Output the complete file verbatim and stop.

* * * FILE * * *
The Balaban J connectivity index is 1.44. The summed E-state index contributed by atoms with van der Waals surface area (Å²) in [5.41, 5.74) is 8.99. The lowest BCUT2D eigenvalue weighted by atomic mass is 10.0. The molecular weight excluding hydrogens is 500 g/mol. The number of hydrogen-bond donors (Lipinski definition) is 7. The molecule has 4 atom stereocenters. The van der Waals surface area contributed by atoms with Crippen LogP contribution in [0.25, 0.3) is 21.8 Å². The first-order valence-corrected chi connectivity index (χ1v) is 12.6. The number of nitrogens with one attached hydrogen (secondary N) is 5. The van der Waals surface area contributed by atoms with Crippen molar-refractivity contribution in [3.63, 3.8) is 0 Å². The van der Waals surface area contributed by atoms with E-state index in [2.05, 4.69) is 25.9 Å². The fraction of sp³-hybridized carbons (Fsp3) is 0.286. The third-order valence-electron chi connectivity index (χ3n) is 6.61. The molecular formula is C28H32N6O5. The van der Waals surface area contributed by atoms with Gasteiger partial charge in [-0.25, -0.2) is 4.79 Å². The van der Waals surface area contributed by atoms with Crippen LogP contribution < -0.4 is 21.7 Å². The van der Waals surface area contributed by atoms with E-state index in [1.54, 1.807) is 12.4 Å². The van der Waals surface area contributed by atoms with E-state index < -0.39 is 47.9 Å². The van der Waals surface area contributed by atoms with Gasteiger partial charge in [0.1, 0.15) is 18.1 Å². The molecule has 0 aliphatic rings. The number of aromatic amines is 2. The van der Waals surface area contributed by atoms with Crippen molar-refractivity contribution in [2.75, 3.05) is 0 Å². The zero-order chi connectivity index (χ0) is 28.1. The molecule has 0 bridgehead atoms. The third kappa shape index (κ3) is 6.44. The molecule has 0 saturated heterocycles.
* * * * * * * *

The Balaban J connectivity index is 1.44. The summed E-state index contributed by atoms with van der Waals surface area (Å²) in [5.41, 5.74) is 8.99. The lowest BCUT2D eigenvalue weighted by atomic mass is 10.0. The molecular weight excluding hydrogens is 500 g/mol. The number of hydrogen-bond donors (Lipinski definition) is 7. The molecule has 4 atom stereocenters. The van der Waals surface area contributed by atoms with Crippen LogP contribution in [0.25, 0.3) is 21.8 Å². The first-order valence-corrected chi connectivity index (χ1v) is 12.6. The number of nitrogens with one attached hydrogen (secondary N) is 5. The van der Waals surface area contributed by atoms with Crippen molar-refractivity contribution in [3.63, 3.8) is 0 Å². The van der Waals surface area contributed by atoms with E-state index in [2.05, 4.69) is 25.9 Å². The fraction of sp³-hybridized carbons (Fsp3) is 0.286. The third-order valence-electron chi connectivity index (χ3n) is 6.61. The molecular formula is C28H32N6O5. The van der Waals surface area contributed by atoms with Gasteiger partial charge in [-0.25, -0.2) is 4.79 Å². The van der Waals surface area contributed by atoms with Crippen LogP contribution < -0.4 is 21.7 Å². The van der Waals surface area contributed by atoms with E-state index in [1.54, 1.807) is 12.4 Å². The van der Waals surface area contributed by atoms with E-state index < -0.39 is 47.9 Å². The van der Waals surface area contributed by atoms with Gasteiger partial charge in [0.1, 0.15) is 18.1 Å². The molecule has 0 aliphatic rings. The number of aromatic amines is 2. The van der Waals surface area contributed by atoms with Crippen molar-refractivity contribution in [2.75, 3.05) is 0 Å². The zero-order chi connectivity index (χ0) is 28.1. The molecule has 0 bridgehead atoms. The third kappa shape index (κ3) is 6.44. The molecule has 0 saturated heterocycles.